Association of European Automotive and Industrial Battery Manufacturers

EUROBAT wants to remind that the focus of proposal on Sustainable Batteries should be limited to lithium-based rechargeable batteries for e-mobility only, at least in a first stage, as already highlighted in the EUROBAT Manifesto 2019-2024.

EUROBAT opposes the scope extension to stationary energy storage systems (ESS), which would then need to include others battery technologies. We are therefore particularly worried by the proposals included in Work Package 2 of the Study on eco-design proposal on batteries[1], and we suggest the European Commission to not take it into account in view of the legislative proposals, also because of the long list of serious technical misconceptions included in the various studies[2].

Hereunder the main reasons which explains our position:

  • The proposed applications under ESS (primary focus are titled ‘residential’ and ‘large’ storage) are too generic and cover factually a very wide range of applications (peak-shaving, frequency regulation, PV time-shift service, UPS/EPS…) having very different duty cycles from seconds to hours/days.
  • More specifically, for large storage systems (MW / MWh) in many ESS applications, the battery acts as bi-directional energy buffer experiencing shallow cycles with depth of discharge of 5 to 30%, which is very different from typical deep-cycle ESS applications (ex. Peak-power shaving, PV time-shift service). Therefore, setting minimum requirements standards for batteries serving such a variety of applications does not seem appropriate.
  • The e-mobility EV/pHEV application is built on lithium-based rechargeable batteries and it is therefore easier to develop coherent sustainability criteria. ESS is a much more complex situation, covering a wide variety of applications and battery technologies, and therefore including ESS would slow down the process of adoption which is urgently needed for e-mobility.
  • Performances across different battery technologies can only be compared when the standard used allow for meaningful comparison (same testing protocols, cycles, cycling profiles, etc.). Table 2-2 included in Task 2 does not meet this expectation.
  • PEFCR is available only for lithium-based batteries in mobility applications. It is not available for other battery technologies, or for other applications such as energy storage. The adaption of PEFCR for other technologies by using correction factors and unclear formulas is not appropriate. Nevertheless, EUROBAT would support the development of a ‘simplified’ carbon footprint for non-lithium rechargeable batteries to be transparent on materials, energy-use, energy efficiency and recycling in the frame of a circular economy to be beneficial to the EUs independency. However, the development of such PEFCR would slow down the entire process and we therefore recommend to focus on lithium technologies for e-mobility, at least for the time being.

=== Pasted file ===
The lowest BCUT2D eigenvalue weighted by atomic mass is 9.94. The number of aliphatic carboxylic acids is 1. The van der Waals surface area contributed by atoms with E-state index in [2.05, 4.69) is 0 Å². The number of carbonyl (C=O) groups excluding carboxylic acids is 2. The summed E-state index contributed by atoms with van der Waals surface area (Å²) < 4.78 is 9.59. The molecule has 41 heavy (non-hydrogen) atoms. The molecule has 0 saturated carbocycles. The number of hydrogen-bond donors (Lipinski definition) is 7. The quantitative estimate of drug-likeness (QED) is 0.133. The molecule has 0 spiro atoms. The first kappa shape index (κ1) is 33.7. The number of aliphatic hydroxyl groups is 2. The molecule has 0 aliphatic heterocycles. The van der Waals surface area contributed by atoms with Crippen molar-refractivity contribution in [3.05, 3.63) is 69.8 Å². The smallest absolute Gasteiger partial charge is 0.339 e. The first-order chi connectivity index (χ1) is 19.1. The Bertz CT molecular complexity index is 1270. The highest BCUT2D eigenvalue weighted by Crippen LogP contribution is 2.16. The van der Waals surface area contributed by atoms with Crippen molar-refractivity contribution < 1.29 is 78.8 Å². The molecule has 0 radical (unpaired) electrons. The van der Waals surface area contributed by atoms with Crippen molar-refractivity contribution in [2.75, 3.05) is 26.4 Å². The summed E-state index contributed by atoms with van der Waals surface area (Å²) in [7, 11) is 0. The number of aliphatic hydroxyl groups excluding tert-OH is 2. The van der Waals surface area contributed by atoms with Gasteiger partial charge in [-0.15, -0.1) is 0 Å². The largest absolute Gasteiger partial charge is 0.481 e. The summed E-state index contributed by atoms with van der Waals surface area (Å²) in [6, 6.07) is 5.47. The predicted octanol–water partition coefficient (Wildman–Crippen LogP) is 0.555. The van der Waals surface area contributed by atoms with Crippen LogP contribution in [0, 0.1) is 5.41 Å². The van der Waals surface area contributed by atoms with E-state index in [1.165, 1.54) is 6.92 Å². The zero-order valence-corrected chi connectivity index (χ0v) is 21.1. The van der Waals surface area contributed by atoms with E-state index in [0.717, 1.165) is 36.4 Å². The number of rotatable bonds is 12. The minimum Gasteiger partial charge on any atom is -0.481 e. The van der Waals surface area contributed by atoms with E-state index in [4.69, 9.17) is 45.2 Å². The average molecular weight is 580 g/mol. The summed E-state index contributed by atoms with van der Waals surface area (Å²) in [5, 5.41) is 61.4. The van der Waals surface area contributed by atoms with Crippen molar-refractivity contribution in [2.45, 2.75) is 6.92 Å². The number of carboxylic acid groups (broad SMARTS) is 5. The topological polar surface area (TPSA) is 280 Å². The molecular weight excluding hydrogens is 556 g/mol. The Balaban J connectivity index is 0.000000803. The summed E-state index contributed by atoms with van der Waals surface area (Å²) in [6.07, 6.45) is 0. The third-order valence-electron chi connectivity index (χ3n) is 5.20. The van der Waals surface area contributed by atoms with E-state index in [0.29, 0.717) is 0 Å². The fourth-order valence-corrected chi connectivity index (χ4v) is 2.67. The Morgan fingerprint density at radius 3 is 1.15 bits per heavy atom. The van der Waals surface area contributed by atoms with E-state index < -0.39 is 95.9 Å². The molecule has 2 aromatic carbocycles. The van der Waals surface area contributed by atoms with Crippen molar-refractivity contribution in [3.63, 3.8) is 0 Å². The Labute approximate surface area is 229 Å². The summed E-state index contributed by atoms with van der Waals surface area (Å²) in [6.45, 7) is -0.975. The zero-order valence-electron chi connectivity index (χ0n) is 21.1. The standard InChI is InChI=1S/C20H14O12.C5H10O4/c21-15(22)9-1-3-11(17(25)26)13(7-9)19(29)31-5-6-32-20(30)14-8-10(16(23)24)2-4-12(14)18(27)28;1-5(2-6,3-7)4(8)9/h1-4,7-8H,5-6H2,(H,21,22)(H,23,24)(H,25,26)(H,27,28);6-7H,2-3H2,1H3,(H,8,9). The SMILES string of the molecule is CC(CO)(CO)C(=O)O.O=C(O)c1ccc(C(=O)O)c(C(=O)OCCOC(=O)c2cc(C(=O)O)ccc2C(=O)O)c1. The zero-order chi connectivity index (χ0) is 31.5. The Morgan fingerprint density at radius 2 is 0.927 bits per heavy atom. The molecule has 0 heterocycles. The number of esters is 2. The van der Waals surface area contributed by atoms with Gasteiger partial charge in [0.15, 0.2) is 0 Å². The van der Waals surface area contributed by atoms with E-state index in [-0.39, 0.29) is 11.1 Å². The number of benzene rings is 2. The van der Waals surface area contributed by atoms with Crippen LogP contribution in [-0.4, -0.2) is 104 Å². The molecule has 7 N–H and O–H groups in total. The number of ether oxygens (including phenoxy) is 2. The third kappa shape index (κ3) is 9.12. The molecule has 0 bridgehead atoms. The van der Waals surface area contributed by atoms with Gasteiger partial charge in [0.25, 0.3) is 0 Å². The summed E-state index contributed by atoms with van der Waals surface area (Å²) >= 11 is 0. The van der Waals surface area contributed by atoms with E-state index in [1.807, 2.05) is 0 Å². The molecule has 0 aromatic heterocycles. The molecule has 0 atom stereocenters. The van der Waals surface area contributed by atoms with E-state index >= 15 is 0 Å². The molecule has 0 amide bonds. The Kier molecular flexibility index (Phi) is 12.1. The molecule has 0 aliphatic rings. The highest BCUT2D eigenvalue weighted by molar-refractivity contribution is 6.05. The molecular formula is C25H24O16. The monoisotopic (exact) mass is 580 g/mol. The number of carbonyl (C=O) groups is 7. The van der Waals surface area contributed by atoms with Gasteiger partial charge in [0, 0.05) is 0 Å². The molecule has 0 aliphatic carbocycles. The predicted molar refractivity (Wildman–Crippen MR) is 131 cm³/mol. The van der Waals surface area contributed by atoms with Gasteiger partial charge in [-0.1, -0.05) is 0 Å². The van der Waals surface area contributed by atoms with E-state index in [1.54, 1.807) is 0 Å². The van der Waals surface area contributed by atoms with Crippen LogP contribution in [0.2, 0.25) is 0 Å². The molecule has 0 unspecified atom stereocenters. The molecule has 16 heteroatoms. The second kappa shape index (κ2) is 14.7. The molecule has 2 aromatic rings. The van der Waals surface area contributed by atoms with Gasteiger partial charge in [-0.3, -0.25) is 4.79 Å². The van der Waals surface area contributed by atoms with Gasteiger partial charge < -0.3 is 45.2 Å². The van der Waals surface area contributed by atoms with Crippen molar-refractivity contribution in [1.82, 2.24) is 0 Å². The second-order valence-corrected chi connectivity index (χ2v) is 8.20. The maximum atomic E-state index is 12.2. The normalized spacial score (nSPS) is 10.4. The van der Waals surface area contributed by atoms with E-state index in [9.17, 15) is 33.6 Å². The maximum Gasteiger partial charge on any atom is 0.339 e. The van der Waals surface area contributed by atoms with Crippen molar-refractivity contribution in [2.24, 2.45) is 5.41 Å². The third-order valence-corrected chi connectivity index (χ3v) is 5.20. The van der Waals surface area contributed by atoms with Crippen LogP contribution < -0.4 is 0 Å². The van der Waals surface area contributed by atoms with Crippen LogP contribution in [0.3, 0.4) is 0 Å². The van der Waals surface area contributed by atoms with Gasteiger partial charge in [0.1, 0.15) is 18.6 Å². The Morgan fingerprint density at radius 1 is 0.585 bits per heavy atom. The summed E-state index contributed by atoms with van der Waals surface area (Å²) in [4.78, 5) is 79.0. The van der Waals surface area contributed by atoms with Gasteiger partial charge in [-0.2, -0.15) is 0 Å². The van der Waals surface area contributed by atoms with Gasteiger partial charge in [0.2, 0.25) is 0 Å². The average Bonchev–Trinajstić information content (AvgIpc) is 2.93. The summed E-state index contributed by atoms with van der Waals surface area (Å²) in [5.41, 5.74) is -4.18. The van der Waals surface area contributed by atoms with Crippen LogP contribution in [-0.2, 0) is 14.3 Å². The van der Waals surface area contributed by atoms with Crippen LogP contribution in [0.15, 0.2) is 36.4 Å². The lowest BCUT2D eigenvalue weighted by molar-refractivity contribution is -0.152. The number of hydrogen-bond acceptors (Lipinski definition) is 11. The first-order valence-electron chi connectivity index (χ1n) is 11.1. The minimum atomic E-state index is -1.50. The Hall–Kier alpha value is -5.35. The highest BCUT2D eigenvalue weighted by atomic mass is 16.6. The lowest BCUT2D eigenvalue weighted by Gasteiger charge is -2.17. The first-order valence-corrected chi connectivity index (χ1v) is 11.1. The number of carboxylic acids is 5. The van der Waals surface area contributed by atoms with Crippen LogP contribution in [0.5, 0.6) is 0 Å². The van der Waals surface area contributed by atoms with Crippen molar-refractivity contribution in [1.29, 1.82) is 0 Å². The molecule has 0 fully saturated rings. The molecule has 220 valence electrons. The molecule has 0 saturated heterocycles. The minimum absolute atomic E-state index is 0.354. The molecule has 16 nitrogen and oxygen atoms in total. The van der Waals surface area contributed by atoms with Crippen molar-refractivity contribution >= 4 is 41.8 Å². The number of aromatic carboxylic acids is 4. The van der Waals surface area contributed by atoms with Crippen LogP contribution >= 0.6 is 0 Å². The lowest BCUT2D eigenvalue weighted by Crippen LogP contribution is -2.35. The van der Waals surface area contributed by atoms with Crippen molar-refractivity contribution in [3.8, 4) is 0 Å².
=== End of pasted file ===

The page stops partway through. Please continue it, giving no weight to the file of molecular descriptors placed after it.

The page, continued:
• The battery industry already took the initiative to sort battery technologies to improve recycling through the development of a colour code standard on chemistries (IEC 62 902 standard). This is a necessary first step and leave us the time to discuss further on the methodology for developing a PEFCR for other battery technologies (potentially related to g/CO2 eg/kwh and use-phase to exclude). The standardized calculations from the already existing PEF on Lithium batteries (or the PEF for UPS which was discontinued) might be a basis to start the exercise and should be further investigated.

To conclude, we believe that the battery energy storage sector will be increasingly important to decarbonise our energy system, allowing storage of renewable energy and offering important ancillary services to stabilise the grid. We fully understand the need to ensure that batteries used for this services are manufactured, used and recycled in a sustainable way, and we do not oppose the development of criteria to address this issue. But we cannot accept to simply apply to these batteries criteria developed for a completely different application, above all when developed in such simplistic way. To develop such criteria, we expect the Commission to launch comprehensive studies on the different services offered by batteries in the energy storage sector, also developing dedicated PEFCR for the different applications. For opportunity reasons, we believe that this cannot be done in the framework of the current proposal on lithium batteries for mobility applications.  

 Download the position paper here

 

Task 2 – Characterisation of performance and sustainability requirements for rechargeable batteries with internal storage for chemistries other than lithium-ion for both electro-mobility and stationary applications, Task 2 discussion note

[2] For instance, Task 2 reports that ‘Advanced lead’ would have a lower cycle life (2400) than standard lead-acid (3000)